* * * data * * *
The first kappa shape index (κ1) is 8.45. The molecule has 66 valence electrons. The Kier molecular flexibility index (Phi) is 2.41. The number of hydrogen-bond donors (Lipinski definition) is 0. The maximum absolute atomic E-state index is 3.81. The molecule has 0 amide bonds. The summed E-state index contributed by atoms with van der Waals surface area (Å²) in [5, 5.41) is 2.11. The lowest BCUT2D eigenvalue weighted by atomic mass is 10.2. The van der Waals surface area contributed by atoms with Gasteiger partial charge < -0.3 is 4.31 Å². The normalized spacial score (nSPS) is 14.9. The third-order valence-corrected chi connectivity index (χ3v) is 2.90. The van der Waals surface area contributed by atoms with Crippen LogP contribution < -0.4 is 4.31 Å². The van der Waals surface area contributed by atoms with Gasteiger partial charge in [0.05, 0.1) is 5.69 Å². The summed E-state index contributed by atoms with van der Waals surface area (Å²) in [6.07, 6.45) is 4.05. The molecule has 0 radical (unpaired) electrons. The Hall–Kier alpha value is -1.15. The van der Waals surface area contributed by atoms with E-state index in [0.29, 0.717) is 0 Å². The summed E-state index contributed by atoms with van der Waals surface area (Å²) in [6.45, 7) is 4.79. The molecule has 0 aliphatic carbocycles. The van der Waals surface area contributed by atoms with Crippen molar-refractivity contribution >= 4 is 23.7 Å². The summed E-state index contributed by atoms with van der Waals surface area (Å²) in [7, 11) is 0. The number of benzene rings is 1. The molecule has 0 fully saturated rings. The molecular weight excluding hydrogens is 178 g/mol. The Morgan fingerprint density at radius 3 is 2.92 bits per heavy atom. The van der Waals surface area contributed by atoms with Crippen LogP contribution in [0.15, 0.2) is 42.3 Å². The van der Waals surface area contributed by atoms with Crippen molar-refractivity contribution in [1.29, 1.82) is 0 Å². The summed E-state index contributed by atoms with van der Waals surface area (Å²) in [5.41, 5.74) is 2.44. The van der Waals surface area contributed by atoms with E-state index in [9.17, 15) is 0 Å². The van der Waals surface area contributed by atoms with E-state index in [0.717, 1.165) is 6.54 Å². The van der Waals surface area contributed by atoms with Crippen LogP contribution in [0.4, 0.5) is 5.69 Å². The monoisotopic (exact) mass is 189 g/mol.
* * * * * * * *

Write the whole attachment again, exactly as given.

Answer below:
The first kappa shape index (κ1) is 8.45. The molecule has 66 valence electrons. The Kier molecular flexibility index (Phi) is 2.41. The number of hydrogen-bond donors (Lipinski definition) is 0. The maximum absolute atomic E-state index is 3.81. The molecule has 0 amide bonds. The summed E-state index contributed by atoms with van der Waals surface area (Å²) in [5, 5.41) is 2.11. The lowest BCUT2D eigenvalue weighted by atomic mass is 10.2. The van der Waals surface area contributed by atoms with Gasteiger partial charge < -0.3 is 4.31 Å². The normalized spacial score (nSPS) is 14.9. The third-order valence-corrected chi connectivity index (χ3v) is 2.90. The van der Waals surface area contributed by atoms with Crippen LogP contribution < -0.4 is 4.31 Å². The van der Waals surface area contributed by atoms with Gasteiger partial charge in [0.05, 0.1) is 5.69 Å². The summed E-state index contributed by atoms with van der Waals surface area (Å²) in [6.07, 6.45) is 4.05. The molecule has 0 radical (unpaired) electrons. The Hall–Kier alpha value is -1.15. The van der Waals surface area contributed by atoms with E-state index in [0.29, 0.717) is 0 Å². The summed E-state index contributed by atoms with van der Waals surface area (Å²) in [6.45, 7) is 4.79. The molecule has 0 aliphatic carbocycles. The van der Waals surface area contributed by atoms with Crippen molar-refractivity contribution >= 4 is 23.7 Å². The summed E-state index contributed by atoms with van der Waals surface area (Å²) in [7, 11) is 0. The number of benzene rings is 1. The molecule has 0 fully saturated rings. The molecular weight excluding hydrogens is 178 g/mol. The Morgan fingerprint density at radius 3 is 2.92 bits per heavy atom. The van der Waals surface area contributed by atoms with Crippen LogP contribution in [0.15, 0.2) is 42.3 Å². The van der Waals surface area contributed by atoms with Crippen molar-refractivity contribution in [1.29, 1.82) is 0 Å². The summed E-state index contributed by atoms with van der Waals surface area (Å²) in [5.41, 5.74) is 2.44. The van der Waals surface area contributed by atoms with E-state index in [9.17, 15) is 0 Å². The van der Waals surface area contributed by atoms with E-state index in [0.717, 1.165) is 6.54 Å². The van der Waals surface area contributed by atoms with Crippen LogP contribution in [0.4, 0.5) is 5.69 Å². The monoisotopic (exact) mass is 189 g/mol.